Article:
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Massena town, village disagree over repairing aging pipe

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MASSENA — The repair of an aging water pipe on Lesley and Old Orchard roads has village and town officials at odds with each other.

Homeowners along that pipe have paid village water fees for years even though their homes lie nearly a mile outside the village limits. The pipe is aging and needs to be replaced, Department of Public Works Superintendent Hassan A. Fayad said.

Over the last couple years, residents near the end of the pipe began experiencing rusty water. The water was still drinkable but looked bad and was problematic for laundry, Mr. Fayad said.

“It was a perception thing,” he said.

Joseph G. Buffham, who lives on Old Orchard Road, said his water and his neighbor’s often came out discolored.

“It was completely brown at times,” Mr. Buffham said. “It would just clog the filters of the refrigerator.”

The village and town can’t agree on who is responsible for the pipe’s replacement. The pipe is not in a town water district, Councilman Charles A. Raiti said. The town is currently consolidating its districts but has no plans to fold that pipe into one, he said.

“How can we fold something into our water consolidation when we don’t own it?” he asked.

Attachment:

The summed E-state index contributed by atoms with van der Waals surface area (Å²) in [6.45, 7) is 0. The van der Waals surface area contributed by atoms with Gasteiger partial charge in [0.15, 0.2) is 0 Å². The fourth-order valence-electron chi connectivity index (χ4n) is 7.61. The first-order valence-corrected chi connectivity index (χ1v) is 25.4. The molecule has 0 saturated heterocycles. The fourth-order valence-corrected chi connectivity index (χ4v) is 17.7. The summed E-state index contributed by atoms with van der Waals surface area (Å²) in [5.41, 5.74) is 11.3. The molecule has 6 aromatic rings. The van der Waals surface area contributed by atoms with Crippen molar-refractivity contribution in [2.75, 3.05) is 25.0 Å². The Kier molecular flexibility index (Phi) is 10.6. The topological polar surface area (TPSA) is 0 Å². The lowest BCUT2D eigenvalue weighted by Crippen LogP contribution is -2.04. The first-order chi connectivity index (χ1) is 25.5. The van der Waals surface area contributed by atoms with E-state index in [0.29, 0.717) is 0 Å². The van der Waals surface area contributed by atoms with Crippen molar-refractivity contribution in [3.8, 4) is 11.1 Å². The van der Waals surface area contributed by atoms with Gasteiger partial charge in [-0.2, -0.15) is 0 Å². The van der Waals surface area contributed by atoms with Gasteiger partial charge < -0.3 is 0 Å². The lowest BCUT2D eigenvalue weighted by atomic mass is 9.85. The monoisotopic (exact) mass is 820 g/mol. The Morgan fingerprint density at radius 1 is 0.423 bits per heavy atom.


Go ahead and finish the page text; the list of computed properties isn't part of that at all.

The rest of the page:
But village officials don’t want to pay for a water pipe in the town.

“The people in the village of Massena are subsidizing the town, and it shouldn’t be that way,” Mr. Fayad said. “They should be in a district where the district is self supporting.”

Mr. Fayad had set aside $100,000 in his upcoming budget to repair the line, a cost which would have fallen to all village ratepayers. But board members told him to take that project out. Trustee Timothy J. Ahlfeld said the village board wants to do the right thing for all of its residents.

The village can’t find paperwork on the 6-inch pipe’s history or its owner, Mr. Fayad said. The village inked an agreement with businessman Edward Kaneb Sr. and several others in the late 1950s to install a 10-inch water pipe from the village limits out to the nearby Highland Hotel and the surrounding area. Mr. Kaneb agreed to finance the materials and the village provided labor.

At some point, someone else hooked onto that 10-inch pipe with a 6-inch extension that now needs to be repaired, Mr. Fayad said. As homes sprouted up along the line over the years, they began paying the village water fees.

Timothy A. Burley, a town-retained engineer, said the lack of paperwork on the waterline has been problematic.

“It kind of makes it cloudy,” he said. “It leaves it in many cases ... open to a liberal interpretation.”

In the meantime, the DPW has allowed the end of the pipe to leak to prevent the homeowners from receiving rusty water. Mr. Fayad estimated the pipe could be losing over 200,000 gallons a month.

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